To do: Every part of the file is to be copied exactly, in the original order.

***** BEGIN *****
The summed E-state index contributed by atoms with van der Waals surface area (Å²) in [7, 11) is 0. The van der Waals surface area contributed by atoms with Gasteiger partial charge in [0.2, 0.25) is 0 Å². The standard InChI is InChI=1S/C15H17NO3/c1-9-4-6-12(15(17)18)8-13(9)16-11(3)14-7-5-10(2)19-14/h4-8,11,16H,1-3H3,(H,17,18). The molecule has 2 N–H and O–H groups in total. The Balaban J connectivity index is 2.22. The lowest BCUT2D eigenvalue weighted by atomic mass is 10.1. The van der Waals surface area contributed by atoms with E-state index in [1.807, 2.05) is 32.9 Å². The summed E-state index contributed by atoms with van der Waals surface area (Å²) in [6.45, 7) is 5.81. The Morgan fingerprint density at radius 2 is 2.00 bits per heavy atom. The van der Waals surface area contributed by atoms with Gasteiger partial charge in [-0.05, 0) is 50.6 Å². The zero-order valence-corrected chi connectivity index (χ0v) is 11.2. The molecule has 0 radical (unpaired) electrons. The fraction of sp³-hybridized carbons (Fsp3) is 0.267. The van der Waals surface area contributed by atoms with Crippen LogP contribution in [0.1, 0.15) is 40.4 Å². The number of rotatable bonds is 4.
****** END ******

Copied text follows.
The summed E-state index contributed by atoms with van der Waals surface area (Å²) in [7, 11) is 0. The van der Waals surface area contributed by atoms with Gasteiger partial charge in [0.2, 0.25) is 0 Å². The standard InChI is InChI=1S/C15H17NO3/c1-9-4-6-12(15(17)18)8-13(9)16-11(3)14-7-5-10(2)19-14/h4-8,11,16H,1-3H3,(H,17,18). The molecule has 2 N–H and O–H groups in total. The Balaban J connectivity index is 2.22. The lowest BCUT2D eigenvalue weighted by atomic mass is 10.1. The van der Waals surface area contributed by atoms with E-state index in [1.807, 2.05) is 32.9 Å². The summed E-state index contributed by atoms with van der Waals surface area (Å²) in [6.45, 7) is 5.81. The Morgan fingerprint density at radius 2 is 2.00 bits per heavy atom. The van der Waals surface area contributed by atoms with Gasteiger partial charge in [-0.05, 0) is 50.6 Å². The zero-order valence-corrected chi connectivity index (χ0v) is 11.2. The molecule has 0 radical (unpaired) electrons. The fraction of sp³-hybridized carbons (Fsp3) is 0.267. The van der Waals surface area contributed by atoms with Crippen LogP contribution in [0.1, 0.15) is 40.4 Å². The number of rotatable bonds is 4.